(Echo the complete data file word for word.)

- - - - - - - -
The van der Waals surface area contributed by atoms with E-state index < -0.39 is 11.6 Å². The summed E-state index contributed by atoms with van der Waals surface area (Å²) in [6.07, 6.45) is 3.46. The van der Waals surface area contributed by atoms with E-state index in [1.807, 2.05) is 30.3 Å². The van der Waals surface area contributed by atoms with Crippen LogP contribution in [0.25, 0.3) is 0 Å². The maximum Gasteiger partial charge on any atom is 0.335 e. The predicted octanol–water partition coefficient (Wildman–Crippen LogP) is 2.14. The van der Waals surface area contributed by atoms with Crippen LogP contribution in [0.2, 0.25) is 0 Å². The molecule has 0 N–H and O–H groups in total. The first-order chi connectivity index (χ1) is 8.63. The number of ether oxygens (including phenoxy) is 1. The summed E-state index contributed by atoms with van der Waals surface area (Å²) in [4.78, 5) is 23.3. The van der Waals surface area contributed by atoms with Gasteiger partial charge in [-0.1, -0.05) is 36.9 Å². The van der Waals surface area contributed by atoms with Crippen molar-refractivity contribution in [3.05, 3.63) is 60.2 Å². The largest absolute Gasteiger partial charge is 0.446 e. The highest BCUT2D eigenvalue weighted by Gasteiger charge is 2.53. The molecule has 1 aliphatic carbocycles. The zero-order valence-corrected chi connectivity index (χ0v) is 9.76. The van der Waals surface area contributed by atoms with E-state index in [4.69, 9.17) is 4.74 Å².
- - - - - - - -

The van der Waals surface area contributed by atoms with E-state index < -0.39 is 11.6 Å². The summed E-state index contributed by atoms with van der Waals surface area (Å²) in [6.07, 6.45) is 3.46. The van der Waals surface area contributed by atoms with E-state index in [1.807, 2.05) is 30.3 Å². The van der Waals surface area contributed by atoms with Crippen LogP contribution in [0.25, 0.3) is 0 Å². The maximum Gasteiger partial charge on any atom is 0.335 e. The predicted octanol–water partition coefficient (Wildman–Crippen LogP) is 2.14. The van der Waals surface area contributed by atoms with Crippen LogP contribution in [0.2, 0.25) is 0 Å². The molecule has 0 N–H and O–H groups in total. The first-order chi connectivity index (χ1) is 8.63. The number of ether oxygens (including phenoxy) is 1. The summed E-state index contributed by atoms with van der Waals surface area (Å²) in [4.78, 5) is 23.3. The van der Waals surface area contributed by atoms with Gasteiger partial charge in [-0.1, -0.05) is 36.9 Å². The van der Waals surface area contributed by atoms with Crippen molar-refractivity contribution in [3.05, 3.63) is 60.2 Å². The largest absolute Gasteiger partial charge is 0.446 e. The highest BCUT2D eigenvalue weighted by Gasteiger charge is 2.53. The molecule has 1 aliphatic carbocycles. The zero-order valence-corrected chi connectivity index (χ0v) is 9.76. The van der Waals surface area contributed by atoms with E-state index in [4.69, 9.17) is 4.74 Å².